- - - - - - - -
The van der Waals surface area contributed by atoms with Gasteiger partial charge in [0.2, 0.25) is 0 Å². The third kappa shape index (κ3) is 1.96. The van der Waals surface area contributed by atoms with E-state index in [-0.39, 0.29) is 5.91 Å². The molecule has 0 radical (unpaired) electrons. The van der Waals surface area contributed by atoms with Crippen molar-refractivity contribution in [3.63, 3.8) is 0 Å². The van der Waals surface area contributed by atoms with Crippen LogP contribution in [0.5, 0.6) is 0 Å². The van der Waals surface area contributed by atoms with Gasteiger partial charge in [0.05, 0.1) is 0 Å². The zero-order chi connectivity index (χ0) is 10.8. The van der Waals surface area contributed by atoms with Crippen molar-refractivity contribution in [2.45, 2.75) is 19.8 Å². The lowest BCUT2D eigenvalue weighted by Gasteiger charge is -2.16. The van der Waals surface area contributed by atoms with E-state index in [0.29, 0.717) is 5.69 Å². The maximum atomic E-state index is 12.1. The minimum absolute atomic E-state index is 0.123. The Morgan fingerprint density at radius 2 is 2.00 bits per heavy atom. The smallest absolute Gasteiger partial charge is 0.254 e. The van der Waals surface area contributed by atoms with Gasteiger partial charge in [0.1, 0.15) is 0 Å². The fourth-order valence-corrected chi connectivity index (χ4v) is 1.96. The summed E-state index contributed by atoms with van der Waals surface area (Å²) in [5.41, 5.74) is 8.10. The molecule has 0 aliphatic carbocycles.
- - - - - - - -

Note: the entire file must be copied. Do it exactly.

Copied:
The van der Waals surface area contributed by atoms with Gasteiger partial charge in [0.2, 0.25) is 0 Å². The third kappa shape index (κ3) is 1.96. The van der Waals surface area contributed by atoms with E-state index in [-0.39, 0.29) is 5.91 Å². The molecule has 0 radical (unpaired) electrons. The van der Waals surface area contributed by atoms with Crippen molar-refractivity contribution in [3.63, 3.8) is 0 Å². The van der Waals surface area contributed by atoms with Crippen LogP contribution in [0.5, 0.6) is 0 Å². The van der Waals surface area contributed by atoms with Gasteiger partial charge in [0.05, 0.1) is 0 Å². The zero-order chi connectivity index (χ0) is 10.8. The van der Waals surface area contributed by atoms with Crippen molar-refractivity contribution in [2.45, 2.75) is 19.8 Å². The lowest BCUT2D eigenvalue weighted by Gasteiger charge is -2.16. The van der Waals surface area contributed by atoms with E-state index in [0.29, 0.717) is 5.69 Å². The maximum atomic E-state index is 12.1. The minimum absolute atomic E-state index is 0.123. The Morgan fingerprint density at radius 2 is 2.00 bits per heavy atom. The smallest absolute Gasteiger partial charge is 0.254 e. The van der Waals surface area contributed by atoms with Gasteiger partial charge in [0.1, 0.15) is 0 Å². The fourth-order valence-corrected chi connectivity index (χ4v) is 1.96. The summed E-state index contributed by atoms with van der Waals surface area (Å²) in [5.41, 5.74) is 8.10. The molecule has 0 aliphatic carbocycles.